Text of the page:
IT is not the least of the many mysteries surrounding James Burnett, Lord Monboddo, that we do not know the exact date of his birthday.

We do know that the baptism of the great eccentric genius of the Scottish Enlightenment took place in this week of October 1714, and his birth is usually stated as being on October 25.

Burnett drew his ancestry from the famous family Burnett of Leys. He was born to the Burnett owner of an estate in The Mearns in what was then Kincardineshire. Monboddo House still stands and indeed it was superbly restored in 2006.

It appears his parents were not vastly wealthy but were able to have him educated at Marischal College, Aberdeen, where he came under the influence of another major Enlightenment figure, Professor Thomas Blackwell, who instilled in him a lifelong love of Greek philosophy. One of his best works in later life was Antient Metaphysics, which lauded Aristotle above all – it helped that Monboddo could read, write and speak ancient Greek and made his own translations of the philosopher’s works.

Burnett graduated at the age of just 15 and then went on to further studies at Edinburgh University and the University of Groningen where he studied law.

Basing himself in Edinburgh, Burnett became an advocate in 1737, and combined his long career in law with scholarship of considerable quality, as well as becoming a leading figure in Edinburgh society at a time when the Scottish Enlightenment was getting into full swing.

That he was genuinely eccentric is well attested to. His published works include references to tribes with just one leg, while others had only one eye, and he certainly believed in mermaids.

Stories abounded of his strange manners. He once came out of court and, finding it raining, he hailed a sedan chair and had his wig carried home while he walked alongside. Every summer he rode to London, refusing to travel by ship or carriage.

In 1754, he co-founded a theatre in the Canongate – this at a time when the Church of Scotland frowned on such things. One of the actors in the theatre was the man generally reckoned to be one of the world’s great philosophers, his friend David Hume.

There was no doubting Burnett’s legal prowess. Having been appointed Sheriff of Kincardine in 1760 he was appointed a judge of the Court of Session in 1767 and took the name Lord Monboddo, after his family home. It was after he became a judge that Monboddo virtually founded the science of comparative historical linguistics with his book Of the Origin and Progress of Language.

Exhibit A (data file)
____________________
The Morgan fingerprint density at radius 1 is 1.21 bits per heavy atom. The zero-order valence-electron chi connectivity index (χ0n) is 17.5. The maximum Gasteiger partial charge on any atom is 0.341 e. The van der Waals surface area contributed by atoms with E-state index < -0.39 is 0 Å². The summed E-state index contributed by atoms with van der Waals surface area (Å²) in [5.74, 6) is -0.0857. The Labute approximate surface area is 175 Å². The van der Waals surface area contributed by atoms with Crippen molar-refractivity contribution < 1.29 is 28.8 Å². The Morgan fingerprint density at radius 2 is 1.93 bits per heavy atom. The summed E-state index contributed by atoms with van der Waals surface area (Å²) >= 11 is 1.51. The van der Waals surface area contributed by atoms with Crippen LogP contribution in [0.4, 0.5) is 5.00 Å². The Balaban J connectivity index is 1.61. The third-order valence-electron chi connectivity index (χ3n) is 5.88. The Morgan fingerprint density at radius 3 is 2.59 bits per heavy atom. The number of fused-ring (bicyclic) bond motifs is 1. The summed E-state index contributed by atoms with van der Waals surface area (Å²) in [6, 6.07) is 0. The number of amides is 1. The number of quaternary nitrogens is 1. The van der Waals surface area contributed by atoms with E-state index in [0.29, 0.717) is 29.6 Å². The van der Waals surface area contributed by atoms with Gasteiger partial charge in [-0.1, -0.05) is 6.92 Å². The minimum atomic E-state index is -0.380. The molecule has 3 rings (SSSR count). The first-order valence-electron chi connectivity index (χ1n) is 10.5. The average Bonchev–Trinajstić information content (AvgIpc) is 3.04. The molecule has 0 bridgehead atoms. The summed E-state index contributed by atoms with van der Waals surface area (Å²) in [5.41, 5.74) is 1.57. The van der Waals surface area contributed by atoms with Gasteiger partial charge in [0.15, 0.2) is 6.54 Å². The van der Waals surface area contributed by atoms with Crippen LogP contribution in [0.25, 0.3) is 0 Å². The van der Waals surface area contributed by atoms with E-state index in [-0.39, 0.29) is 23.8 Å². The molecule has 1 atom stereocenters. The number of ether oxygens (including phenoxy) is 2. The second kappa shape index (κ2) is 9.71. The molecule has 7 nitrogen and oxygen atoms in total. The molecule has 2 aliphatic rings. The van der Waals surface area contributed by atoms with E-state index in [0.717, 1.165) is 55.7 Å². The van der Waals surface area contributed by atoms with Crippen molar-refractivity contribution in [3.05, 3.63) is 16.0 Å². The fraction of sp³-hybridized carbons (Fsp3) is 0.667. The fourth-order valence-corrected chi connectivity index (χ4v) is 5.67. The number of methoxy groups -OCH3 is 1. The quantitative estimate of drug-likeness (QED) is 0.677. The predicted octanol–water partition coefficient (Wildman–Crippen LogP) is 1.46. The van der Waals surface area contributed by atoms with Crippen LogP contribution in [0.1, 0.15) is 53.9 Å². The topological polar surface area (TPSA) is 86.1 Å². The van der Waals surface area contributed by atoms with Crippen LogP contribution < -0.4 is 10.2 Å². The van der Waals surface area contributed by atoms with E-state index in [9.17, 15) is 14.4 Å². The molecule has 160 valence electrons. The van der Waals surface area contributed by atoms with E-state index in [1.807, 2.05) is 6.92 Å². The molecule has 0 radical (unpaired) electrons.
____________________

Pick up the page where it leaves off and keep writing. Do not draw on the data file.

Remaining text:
Published in six volumes, Monboddo argued that structure of primitive and modern languages showed that mankind evolved language skills in response to his changing environment and altering social structures. In doing so he drew on studies of languages across the globe, and one of his most startling theories – since proved – was that peoples then classed as primitives actually used longer polysyllabic words than so called educated societies, demonstrating the differences in linguistic development.

As Encyclopaedia Britannica states: “Burnett was the first to set out what we today call the single-origin theory, the suggestion that the human species began at a single place and time. Many feel that through his work on linguistics, Burnett was among the first to express views that were later developed by Charles Darwin in his theory of evolution.”

He certainly did put forward the view that men and apes were related, decades before Darwin wrote Origin of the Species, though the problem for Monboddo was that his book – possibly as a joke – suggested men had tails that were cut off by midwives.

Bertrand Russell in his History of Western Philosophy states: “As a rule, the man who first thinks of a new idea is so much ahead of his time that everyone thinks him silly, so that he remains obscure and is soon forgotten. Then,

gradually, the world becomes ready for the idea, and the man who proclaims it at the fortunate moment gets all the credit. So it was, for example, with Darwin: poor Lord Monboddo was a laughing stock.”

Nevertheless his house at 13 St John Street was always filled with learned people, such as Hume and Robert Burns on his various visits to Edinburgh. No wonder Rabbie loved it there, as the table was strewn with roses and the wine always plentiful.

Monboddo’s second daughter by his wife Elizabethe Farquharson was Eliza, a noted beauty whose death from tuberculosis, or consumption as it was then known, at the age of 25 inspired one of Burns’s best-known elegies.

Burnett himself died in 1799 and is buried in Greyfriars Kirkyard in Edinburgh close to his daughter Eliza. Shortly after Darwin’s Origin came out, Blackwoods magazine carried a poem about Monboddo.

Though Darwin may proclaim the law,
And spread it far abroad, O!
The man that first the secret saw,
Was honest old Monboddo

Perhaps we should revisit Monboddo and give him more credit.